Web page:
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29 October 2021

Latest Conservative Budget Marks Philosophy Change

With the 2021 Autumn Budget delivered yesterday, Chancellor Rishi Sunak unveiled measures which flew in the face of recent Conservative Party Budgets and revealed that the outlook for the post-pandemic United Kingdom is much brighter than first feared.

The spending plan includes provisions for the NHS and schools to cope with their recoveries from the pandemic, a host of transport projects and money to help certain parts of the country ‘level up’.

The £150bn committed by Sunak is the “largest increase this century, with spending growing by 3.8% in real terms,” he said when delivering his Budget speech at the Dispatch Box. “As a result of this Spending Review, there will be a real-terms rise in overall spending for every single department,” he said.

Treasury Secretary Simon Clarke went as far as saying that the Budget represented a major shift in Tory party philosophy, with the Conservatives traditionally seeking to cut taxes and keep spending down.

In short, some of the most notable points of the Spending Review included £8.7bn for the devolved parliaments of Scotland, Wales and Northern Ireland, a £1.7bn Levelling Up Fund to be invested in local areas across the UK, £6bn to help combat NHS backlogs as a result of the pandemic, £7bn for transport projects in areas including Greater Manchester, the West Midlands and South Yorkshire, and an extra £4.7bn for schools by 2024-25.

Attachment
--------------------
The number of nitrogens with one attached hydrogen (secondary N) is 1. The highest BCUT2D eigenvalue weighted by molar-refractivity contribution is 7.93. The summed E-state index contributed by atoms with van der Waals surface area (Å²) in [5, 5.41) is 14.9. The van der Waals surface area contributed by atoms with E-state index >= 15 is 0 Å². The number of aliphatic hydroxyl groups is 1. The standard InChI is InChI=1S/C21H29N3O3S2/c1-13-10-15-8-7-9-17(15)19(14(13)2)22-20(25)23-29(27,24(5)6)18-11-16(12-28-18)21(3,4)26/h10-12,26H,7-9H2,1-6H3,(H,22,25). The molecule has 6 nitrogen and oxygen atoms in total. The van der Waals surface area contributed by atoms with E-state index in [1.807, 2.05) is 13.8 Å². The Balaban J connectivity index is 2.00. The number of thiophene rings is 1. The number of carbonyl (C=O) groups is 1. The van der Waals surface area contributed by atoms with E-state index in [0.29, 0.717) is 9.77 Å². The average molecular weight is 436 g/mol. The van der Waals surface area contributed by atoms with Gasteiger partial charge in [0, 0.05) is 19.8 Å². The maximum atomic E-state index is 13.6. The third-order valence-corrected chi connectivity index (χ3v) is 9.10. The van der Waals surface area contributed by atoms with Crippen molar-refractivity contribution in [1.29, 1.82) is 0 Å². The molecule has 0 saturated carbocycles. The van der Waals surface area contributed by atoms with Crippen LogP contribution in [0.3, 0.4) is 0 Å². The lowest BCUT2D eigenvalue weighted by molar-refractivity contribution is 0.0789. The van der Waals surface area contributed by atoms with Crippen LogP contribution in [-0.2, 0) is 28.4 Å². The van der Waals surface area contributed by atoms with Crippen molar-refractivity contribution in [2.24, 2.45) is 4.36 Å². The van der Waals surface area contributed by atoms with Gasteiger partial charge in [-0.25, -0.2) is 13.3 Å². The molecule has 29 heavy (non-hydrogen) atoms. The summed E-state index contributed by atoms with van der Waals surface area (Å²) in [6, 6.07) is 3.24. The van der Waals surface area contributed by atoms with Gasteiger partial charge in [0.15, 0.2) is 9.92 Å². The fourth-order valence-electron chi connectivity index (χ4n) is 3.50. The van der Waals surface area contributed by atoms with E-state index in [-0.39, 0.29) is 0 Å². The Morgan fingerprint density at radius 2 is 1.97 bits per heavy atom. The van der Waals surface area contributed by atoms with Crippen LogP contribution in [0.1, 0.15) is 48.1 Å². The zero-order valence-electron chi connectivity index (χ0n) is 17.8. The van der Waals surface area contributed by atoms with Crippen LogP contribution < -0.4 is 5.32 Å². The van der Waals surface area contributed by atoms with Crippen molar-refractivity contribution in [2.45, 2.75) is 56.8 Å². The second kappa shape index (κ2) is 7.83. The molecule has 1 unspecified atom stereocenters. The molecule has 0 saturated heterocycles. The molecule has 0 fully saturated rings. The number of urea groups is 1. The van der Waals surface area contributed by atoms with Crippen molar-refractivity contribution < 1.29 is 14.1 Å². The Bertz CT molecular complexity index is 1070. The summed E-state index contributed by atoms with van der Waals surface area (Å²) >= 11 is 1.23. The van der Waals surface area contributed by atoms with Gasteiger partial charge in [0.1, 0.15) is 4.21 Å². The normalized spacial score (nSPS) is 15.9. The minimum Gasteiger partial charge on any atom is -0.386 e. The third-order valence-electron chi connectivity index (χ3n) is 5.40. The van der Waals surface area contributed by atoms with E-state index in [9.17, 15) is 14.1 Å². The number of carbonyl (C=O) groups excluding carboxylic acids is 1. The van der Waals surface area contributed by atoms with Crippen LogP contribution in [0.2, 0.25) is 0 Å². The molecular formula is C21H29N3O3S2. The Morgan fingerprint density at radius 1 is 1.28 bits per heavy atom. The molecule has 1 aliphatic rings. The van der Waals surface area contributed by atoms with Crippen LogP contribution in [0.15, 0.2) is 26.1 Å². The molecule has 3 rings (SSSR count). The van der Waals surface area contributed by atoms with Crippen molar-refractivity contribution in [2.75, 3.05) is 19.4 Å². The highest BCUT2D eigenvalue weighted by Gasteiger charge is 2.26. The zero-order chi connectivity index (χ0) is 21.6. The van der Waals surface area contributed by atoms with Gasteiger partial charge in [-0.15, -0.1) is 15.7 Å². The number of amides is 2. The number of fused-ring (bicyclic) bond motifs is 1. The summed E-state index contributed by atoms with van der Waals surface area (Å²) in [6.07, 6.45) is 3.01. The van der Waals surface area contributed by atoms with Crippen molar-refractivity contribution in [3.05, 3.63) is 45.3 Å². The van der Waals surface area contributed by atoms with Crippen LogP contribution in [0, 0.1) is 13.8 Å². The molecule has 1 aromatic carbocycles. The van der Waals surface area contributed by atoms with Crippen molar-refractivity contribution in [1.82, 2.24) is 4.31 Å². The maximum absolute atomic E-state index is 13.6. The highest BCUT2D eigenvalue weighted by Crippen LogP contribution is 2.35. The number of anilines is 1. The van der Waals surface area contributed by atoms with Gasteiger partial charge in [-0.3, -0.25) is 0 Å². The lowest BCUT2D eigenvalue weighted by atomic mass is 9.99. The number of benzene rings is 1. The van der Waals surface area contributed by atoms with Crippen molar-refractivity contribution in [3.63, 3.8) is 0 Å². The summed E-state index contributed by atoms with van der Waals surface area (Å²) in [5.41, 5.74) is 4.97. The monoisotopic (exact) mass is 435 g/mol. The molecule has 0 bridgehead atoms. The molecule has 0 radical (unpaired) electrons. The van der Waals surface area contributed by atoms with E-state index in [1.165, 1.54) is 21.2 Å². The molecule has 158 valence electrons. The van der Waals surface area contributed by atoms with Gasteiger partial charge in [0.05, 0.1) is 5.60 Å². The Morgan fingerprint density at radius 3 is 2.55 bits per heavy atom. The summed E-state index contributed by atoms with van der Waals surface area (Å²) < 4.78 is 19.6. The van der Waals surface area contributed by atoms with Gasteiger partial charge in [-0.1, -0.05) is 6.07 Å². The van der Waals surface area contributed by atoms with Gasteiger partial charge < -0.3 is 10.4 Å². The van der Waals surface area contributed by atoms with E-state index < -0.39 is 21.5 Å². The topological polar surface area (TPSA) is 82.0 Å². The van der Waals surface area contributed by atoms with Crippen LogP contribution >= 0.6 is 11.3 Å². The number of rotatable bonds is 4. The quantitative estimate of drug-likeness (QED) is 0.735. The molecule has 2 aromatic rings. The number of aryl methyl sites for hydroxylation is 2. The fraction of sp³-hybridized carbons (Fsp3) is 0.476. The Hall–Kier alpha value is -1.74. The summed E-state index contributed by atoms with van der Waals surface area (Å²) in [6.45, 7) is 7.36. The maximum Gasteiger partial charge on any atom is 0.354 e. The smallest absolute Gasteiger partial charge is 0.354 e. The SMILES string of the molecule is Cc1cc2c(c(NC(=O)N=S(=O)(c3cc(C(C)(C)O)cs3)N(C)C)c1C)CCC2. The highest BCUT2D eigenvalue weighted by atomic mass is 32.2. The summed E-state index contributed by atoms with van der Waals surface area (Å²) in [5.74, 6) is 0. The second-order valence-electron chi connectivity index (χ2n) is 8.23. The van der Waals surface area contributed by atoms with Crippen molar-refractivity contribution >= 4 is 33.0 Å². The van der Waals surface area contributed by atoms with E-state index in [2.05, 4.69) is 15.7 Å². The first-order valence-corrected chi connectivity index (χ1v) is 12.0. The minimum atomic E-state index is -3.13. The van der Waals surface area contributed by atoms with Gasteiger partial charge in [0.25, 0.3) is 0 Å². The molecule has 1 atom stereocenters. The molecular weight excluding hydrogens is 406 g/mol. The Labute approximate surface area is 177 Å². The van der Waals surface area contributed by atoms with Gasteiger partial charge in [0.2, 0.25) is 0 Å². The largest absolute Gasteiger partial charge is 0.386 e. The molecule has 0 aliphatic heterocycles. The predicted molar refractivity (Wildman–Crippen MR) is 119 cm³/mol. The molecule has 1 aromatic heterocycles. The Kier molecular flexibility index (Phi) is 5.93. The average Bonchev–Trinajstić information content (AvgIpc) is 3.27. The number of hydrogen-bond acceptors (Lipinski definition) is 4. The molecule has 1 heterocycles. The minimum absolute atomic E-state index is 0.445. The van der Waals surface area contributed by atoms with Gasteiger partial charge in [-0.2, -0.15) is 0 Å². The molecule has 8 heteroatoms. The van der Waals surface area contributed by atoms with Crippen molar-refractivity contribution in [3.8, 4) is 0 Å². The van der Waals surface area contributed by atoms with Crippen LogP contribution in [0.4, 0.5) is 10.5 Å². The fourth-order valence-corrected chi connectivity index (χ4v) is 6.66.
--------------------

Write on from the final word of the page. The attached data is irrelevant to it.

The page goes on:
Speaking to BBC Newsnight, Mr Clarke said “The Chancellor was very open about the fact that this is something of a philosophical shift. What we want to see is to get the economy turbocharged, unlock productivity, and to deliver growth more evenly across the UK. That does require some upfront spending.”

With the Institute for Fiscal Studies suggesting that Sunak’s spending plan is more aligned with those of the Labour Governments of the early 2000s, the Chancellor has sought to put the minds of his colleagues at ease by saying that the party has not abandoned its core economic policies.

“Taxes are rising to their highest level as a percentage of GDP since the 1950s – I don’t like it, but I cannot apologise for it,” he said in his speech. “It is the result of the unprecedented crisis.”

“Do we want to live in a country where the response to every question is ‘what is the Government going to do about it,” he continued, “or do we choose to recognise that the Government has limits, that Government should have limits.”

While the Budget also included a freeze on fuel duty, a 5% cut to Corporation Tax for banks to remain competitive, an extra £2.2bn for courts, policing and probation services, more money for industrial research and development and changes to air passenger duty and taxes,  Shadow Chancellor Rachel Reeves was critical of the plan, stating that a Chancellor has never asked the British people to “pay so much for so little.

“Families struggling with a cost-of-living crisis, businesses hit by a supply chain crisis, those who rely on our schools and hospitals and our police – they won’t recognise the world the Chancellor is describing,” she added.

Although reaction to the Autumn 2021 Budget will continue for days, the fallout could last for considerably longer.
Latest Conservative Budget Marks Philosophy Change
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